Iris Karlin made an appropriately energetic Susanna. She seemed to have some intonation problems at the start of the evening, but warmed up nicely. Karlin handled the considerable vocal and dramatic demands of the role with aplomb; her scene with Thurlis' Count was nuanced and charming. Mezzo Abigail Fischer, in the central role of Cherubino, was the vocal standout of the evening. Fischer has a distinctive timbre and impressive range, and sang with dynamic and dramatic nuance. She also incarnated Cherubino's impishness delightfully, with swagger that was a pleasure to watch. Her Act II aria was a highlight of the evening, enveloping us all in Cherubino's dreamy tenderness. All in all, it was a pleasure to see this intriguing and engaging piece brought to the twenty-first stage, where I hope it will stay. The run at Amore Opera will continue through the 29th, with alternating casts (the other Cherubino is the very fine Hayden DeWitt); tickets here.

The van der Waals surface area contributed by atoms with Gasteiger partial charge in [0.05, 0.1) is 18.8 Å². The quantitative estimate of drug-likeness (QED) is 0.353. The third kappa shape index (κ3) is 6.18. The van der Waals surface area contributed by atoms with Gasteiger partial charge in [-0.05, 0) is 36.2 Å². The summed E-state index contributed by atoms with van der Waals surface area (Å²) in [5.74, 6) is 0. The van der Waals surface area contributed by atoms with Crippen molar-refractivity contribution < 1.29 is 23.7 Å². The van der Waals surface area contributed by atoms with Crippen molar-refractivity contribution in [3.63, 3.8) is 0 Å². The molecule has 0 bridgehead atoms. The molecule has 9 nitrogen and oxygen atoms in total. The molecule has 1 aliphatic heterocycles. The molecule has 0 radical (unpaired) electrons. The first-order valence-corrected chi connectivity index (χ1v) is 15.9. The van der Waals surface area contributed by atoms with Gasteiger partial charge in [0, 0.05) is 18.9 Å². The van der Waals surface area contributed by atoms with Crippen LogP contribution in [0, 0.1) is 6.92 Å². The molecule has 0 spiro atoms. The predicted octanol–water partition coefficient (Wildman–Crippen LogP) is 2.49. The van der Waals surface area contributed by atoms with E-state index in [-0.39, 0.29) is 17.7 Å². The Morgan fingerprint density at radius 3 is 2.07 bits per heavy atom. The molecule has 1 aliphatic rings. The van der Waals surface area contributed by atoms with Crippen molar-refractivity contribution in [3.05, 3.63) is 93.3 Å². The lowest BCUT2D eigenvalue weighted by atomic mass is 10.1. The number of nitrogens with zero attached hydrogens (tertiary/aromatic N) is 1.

Curtain call photos:
Count and Countess: Thurlis and McEntire

Inez and Susanna: Ramirez and Karlin

I due Figaro: Fischer and Quintana

Company bows

Buchalter acknowledges the orchestra

With Nathan Hull


  1. Mercadante was considered significant in his era. It would be nice if he came back to life.

  2. @Dr. B. So it would seem! Do you have "further reading" recommendations? I'd also like to hear more of him, not just from an academic-curiosity standpoint; this was charming, with a lot of interesting ideas to play around with.

  3. What a cool review. As if that previous dashing Cherubino in green velvet wasn't enough, now a grownup Cherubino who, on top of everything, remains a mezzo! Heard of this opera, but had no idea somebody somewhere actually staged it.

    Off to spend a ridiculous amount of time on Abigail Fischer's website.

  4. @DTO Thanks. And, I know! Am completely enamored of this Cherubino; also spent ridiculous amounts of time on Fischer's website. Listened to the Brahms a lot of times. :) Hopefully this New York start is a good omen for the likelihood of it migrating to an ambitious opera company near you.